'TV advertising is still fundamental, but we have changed the media mix,' says Power. 'We have realised the importance of outdoor and online and are now much more integrated in our approach.'
Yet Burger King should be commended for its pro-active approach in stopping the advertising of its products to children. It adapted this stance five years ago, and now makes an active play for adults' attention.
Perhaps one of the most significant developments in hand will be the ongoing overhaul of its franchisees' outlets to its sleek and contemporary '20/20 format', complete with electronic-screen menus.
The cost will be significant to Burger King's new private-equity owner 3G Capital, as it looks to transform the chain into a more consumer-friendly place to eat.
Visiting franchises accounts for a significant part of Power's week, while also finding time to meet up with Burger King's various agencies, including creative shop Crispin Porter & Bogusky.
Travelling has been a necessary element of Power's career, which has spanned roles at tea and coffee specialist Bewley's, sausage brands Richmond and Porkinson, and latterly Kerry Foods.
Power considers her time at Bewley's as formative, trading with buyers from heavyweight retailers such as French hypermarket chain Carrefour at the tender age of 21. Rising up the corporate ladder, she was stationed in London to work on her own - a situation that did not sit easily with her effervescent character.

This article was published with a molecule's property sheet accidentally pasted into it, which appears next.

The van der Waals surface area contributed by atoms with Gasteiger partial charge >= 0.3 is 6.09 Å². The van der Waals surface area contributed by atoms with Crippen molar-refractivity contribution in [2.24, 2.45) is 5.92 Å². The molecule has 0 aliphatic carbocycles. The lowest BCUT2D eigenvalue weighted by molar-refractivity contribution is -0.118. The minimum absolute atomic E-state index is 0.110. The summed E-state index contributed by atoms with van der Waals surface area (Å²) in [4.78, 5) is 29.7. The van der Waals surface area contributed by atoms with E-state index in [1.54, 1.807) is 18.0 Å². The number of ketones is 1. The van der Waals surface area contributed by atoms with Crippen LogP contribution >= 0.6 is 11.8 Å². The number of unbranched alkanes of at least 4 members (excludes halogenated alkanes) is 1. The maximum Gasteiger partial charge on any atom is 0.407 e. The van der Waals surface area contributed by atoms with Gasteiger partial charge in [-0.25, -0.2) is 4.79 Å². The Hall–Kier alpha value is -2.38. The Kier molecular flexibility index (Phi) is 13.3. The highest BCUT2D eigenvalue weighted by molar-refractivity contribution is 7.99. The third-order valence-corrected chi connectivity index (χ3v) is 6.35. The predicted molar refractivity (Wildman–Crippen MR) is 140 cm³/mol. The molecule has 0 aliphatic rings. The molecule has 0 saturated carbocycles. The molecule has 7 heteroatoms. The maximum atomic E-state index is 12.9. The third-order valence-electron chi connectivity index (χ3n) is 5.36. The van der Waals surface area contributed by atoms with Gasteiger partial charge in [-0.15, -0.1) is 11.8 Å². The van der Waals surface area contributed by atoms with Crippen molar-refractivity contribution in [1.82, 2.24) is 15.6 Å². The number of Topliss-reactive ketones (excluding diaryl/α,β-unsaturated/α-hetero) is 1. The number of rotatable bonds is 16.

Her standout achievement during her time at Kerry Foods was working on the launch of chicken-breast snack Fridge Raiders.
However, that era is largely defined for Power as the time she met her husband, who is now commercial director at Jordan's and Ryvita. 'I give him burger vouchers and he gives me Ryvita in return,' she jokes, adding that he acts as a useful taste-tester for new products.
Power switched from Kerry Foods to Burger King as senior marketing manager at the end of 2006. She was impressed by its marketing mantra of 'think like a brand-owner and act like a retailer' - which, she says was a real 'wow moment' - and has focused on balancing the two ever since.
Although Power admits that she did not frequent its restaurants before her appointment, she now claims to put away at least two Burger King meals a week.
Her replacement of David Kisilevsky as marketing director has coincided with the promotion of rival McDonald's marketing director Jill McDonald to chief executive. Is this a career path Power sees for herself?
'It is great for the industry that marketing people are promoted to the chief executive role, but for me, the job changes so much from month to month that it is never monotonous,' she says. 'Sure, I have ambitions to be managing director, but it's not on my radar right now.'
The career clincher, adds Power, is the 'marketing freedom' that Burger King has granted her. So long as the company continues to satisfy that hunger, she can see herself in the top job one day - taking her place alongside The King.
1999-2003: Retail brand manager, rising to group marketing manager, Bewley's
2003-2005: Senior brand manager, Richmond and Porkinson
2005-2006: Senior brand manager, Mattesons, rising to marketing manager, Mattesons and Kerry Foods
2006-present: Senior marketing manager, rising to marketing director UK and Ireland, Burger King
Favourite brand: Prada
Favourite holiday destination: Denia, Spain